I really admire the manga for starting when it did…some folks say the characters are too young, but it resonates for me and my personal experiences.

    • Thanks for clarifying. The show had low ratings for many reasons, the number one most important one is that the anime-watching audience in Japan is creepy adult males who give excellent rating to upskirts and big tits and aren’t looking for nuanced takes on gender and sex. It’s a depressing fact, but it’s the fact.

  4. microbry says:

    Very true, although I’ve also somewhat cynically suspected some negative backlash to the whole Noitamina block that particular season due to some ill-chosen, bragging comments made by the director of the other series in the block (“Fractale”), essentially all but daring fans to NOT watch the show, literally betting his job (for the immediate future)on its success.

    I think Wandering Son may have suffered from some fallout from that as well, as the season of Noitamina got its lowest ratings ever. If fans were avoiding watching Fractale as a knee-jerk reaction to Yamakan’s theatrics, than why would they bother to watch the other show it was paired with?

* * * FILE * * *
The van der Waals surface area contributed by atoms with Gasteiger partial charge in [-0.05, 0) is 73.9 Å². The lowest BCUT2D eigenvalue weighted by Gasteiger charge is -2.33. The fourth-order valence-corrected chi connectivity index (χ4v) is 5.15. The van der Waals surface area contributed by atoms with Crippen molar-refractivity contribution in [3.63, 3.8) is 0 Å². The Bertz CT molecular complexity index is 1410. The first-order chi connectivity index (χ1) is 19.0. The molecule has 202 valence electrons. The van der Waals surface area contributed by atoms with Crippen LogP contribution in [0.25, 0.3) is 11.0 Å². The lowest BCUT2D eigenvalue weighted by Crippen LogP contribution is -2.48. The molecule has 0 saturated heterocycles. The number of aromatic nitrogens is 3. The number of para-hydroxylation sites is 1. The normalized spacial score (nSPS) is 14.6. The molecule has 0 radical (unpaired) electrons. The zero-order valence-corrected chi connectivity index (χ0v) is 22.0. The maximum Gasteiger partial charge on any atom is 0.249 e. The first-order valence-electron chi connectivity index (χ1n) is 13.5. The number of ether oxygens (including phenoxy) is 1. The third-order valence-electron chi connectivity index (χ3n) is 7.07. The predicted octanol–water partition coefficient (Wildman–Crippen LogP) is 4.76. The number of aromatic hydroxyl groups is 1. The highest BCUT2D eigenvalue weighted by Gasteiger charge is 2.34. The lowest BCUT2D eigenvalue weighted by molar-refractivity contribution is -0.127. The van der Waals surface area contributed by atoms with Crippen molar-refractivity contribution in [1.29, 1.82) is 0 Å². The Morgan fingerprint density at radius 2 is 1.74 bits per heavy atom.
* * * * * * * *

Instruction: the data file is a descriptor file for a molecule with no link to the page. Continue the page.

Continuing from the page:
That said, I’ve read (recently and somewhat to my surprise) that Noitamina is generally marketed more as an “alternative animation programming block” supposedly skewed more toward female viewership (although it seems like largely a mix of seinen and jousei material to my eyes). This might have been another “turn off” for normal viewers of the block as Fractale, the starting show, looked more like typical otaku fare (trying a little too hard to look like Ghibli or Nadia, perhaps, but still). But this isn’t the only time Noitamina has veered that direction (albeit maybe one of the first instances).

    In any case, I do think the material in Wandering Son itself, either way, was just too subtle and challenging for average viewers. I do kind of wish the anime started from the beginning, but if they knew they were likely to only get a single season made, I’m glad they chose a specific cross section to focus on, and did it so well.

    Back on topic, I’m really glad Fantagraphics is publishing it in hardcover the way they are, as this is good material for any library.